Someone in your story has to tell us that Jeff pulled out his gun, that Samantha smiled at the tall stranger, that daylight was breaking over the valley. That someone is the narrator or “author’s persona.”
The author’s persona of a fictional narrative can help or hinder the success of the story. Which persona you adopt depends on what kind of story you are trying to tell, and what kind of emotional atmosphere works best for the story.
The persona develops from the personality and attitude of the narrator, which are expressed by the narrator’s choice of words and incidents. These in turn depend on the point of view of the story.
First-person point of view is usually subjective: we learn the narrator’s thoughts, feelings, and reactions to events. In first-person objective, however, the narrator tells us only what people said and did, without comment.
Other first-person modes include:
¶the observer-narrator, outside the main story (examples: Mr. Lockwood in Wuthering Heights, Nick Carraway in The Great Gatsby)
¶detached autobiography (narrator looking back on long-past events)
¶multiple narrators (first-person accounts by several characters)
¶interior monologue (narrator recounts the story as a memory; stream of consciousness is an extreme form of this narrative)
¶dramatic monologue (narrator tells story out loud without major interruption)
¶letters or diary (narrator writes down events as they happen; narrative told through letters is also known as the epistolary novel)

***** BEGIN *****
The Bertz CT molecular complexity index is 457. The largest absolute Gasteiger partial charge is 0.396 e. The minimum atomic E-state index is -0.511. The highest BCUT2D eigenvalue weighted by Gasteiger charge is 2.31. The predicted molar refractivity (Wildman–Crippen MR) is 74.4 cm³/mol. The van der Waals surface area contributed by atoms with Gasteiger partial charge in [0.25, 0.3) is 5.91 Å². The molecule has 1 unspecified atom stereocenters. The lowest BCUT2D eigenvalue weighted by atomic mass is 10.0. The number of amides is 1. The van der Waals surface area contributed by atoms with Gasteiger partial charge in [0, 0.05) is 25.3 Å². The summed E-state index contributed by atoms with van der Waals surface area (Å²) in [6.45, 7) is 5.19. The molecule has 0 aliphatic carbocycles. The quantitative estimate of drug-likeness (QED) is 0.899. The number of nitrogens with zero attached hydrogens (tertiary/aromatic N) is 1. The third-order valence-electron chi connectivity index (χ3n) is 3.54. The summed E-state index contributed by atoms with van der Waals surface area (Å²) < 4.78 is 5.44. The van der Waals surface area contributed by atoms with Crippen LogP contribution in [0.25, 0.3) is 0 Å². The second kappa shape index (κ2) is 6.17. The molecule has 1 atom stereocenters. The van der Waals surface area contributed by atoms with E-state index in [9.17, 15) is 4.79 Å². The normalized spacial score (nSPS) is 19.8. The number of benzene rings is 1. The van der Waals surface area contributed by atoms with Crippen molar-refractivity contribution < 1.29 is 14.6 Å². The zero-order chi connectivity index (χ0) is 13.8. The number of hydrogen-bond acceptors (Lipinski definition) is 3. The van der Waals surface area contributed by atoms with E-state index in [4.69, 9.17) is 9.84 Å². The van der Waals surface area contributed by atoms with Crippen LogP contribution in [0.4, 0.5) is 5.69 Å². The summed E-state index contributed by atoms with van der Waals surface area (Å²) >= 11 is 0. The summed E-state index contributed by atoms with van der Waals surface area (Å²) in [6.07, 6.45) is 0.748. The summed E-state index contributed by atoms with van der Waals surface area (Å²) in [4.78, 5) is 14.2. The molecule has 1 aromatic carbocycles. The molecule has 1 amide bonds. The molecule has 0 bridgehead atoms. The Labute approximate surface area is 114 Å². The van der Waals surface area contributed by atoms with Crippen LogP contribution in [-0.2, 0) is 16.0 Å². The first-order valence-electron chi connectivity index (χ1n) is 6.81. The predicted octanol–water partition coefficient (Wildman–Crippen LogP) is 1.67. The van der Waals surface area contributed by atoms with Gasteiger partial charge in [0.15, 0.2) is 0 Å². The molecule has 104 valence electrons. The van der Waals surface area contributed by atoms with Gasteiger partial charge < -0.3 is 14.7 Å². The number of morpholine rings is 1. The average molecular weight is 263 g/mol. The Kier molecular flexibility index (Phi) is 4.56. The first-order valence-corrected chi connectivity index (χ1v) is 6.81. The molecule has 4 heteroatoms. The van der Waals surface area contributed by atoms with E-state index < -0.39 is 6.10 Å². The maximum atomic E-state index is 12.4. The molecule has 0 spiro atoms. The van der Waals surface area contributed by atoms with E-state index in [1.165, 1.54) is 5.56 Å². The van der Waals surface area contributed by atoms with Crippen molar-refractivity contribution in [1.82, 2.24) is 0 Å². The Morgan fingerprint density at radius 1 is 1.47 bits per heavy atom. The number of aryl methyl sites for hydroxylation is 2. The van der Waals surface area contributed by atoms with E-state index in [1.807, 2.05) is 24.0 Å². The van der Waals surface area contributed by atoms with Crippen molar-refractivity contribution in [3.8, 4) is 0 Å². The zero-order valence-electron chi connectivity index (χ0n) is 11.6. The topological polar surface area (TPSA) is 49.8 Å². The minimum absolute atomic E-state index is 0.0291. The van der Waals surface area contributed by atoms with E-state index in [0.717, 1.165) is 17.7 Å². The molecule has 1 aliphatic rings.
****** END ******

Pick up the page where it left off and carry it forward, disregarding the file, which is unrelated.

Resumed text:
If the point of view is first-person, questions about the persona are simple: the character narrating the story has a particular personality and attitude, which is plausibly expressed by the way he or she describes events.
The second-person mode is rare: You knocked on the door. You went inside. Very few writers feel the need for it, and still fewer use it effectively.
If the point of view is third-person limited, persona again depends on the single character through whose eyes we witness the story. You may go inside the character’s mind and tell us how that character thinks and feels, or you may describe outside events in terms the character would use. Readers like this point of view because they know whom to “invest” in or identify with.
In third-person objective, we have no entry to anyone’s thoughts or feelings. The author simply describes, without emotion or editorializing, what the characters say and do. The author’s persona here is almost non-existent. Readers may be unsure whose fate they should care about, but it can be very powerful precisely because it invites the reader to supply the emotion that the persona does not. This is the persona of Icelandic sagas, which inspired not only Ernest Hemingway but a whole generation of “hard-boiled” writers.
If the point of view is third-person omniscient, however, the author’s persona can develop in any of several directions.
1. “Episodically limited.” Whoever is the point of view for a particular scene determines the persona. An archbishop sees and describes events from his particular point of view, while a pickpocket does so quite differently. So the narrator, in a scene from the archbishop’s point of view, has a persona quite different from that of the pickpocket: a different vocabulary, a different set of values, a different set of priorities. (As a general rule, point of view should not change during a scene. So if an archbishop is the point of view in a scene involving him and a pickpocket, we shouldn’t suddenly switch to the pickpocket’s point of view until we’ve resolved the scene and moved on to another scene.)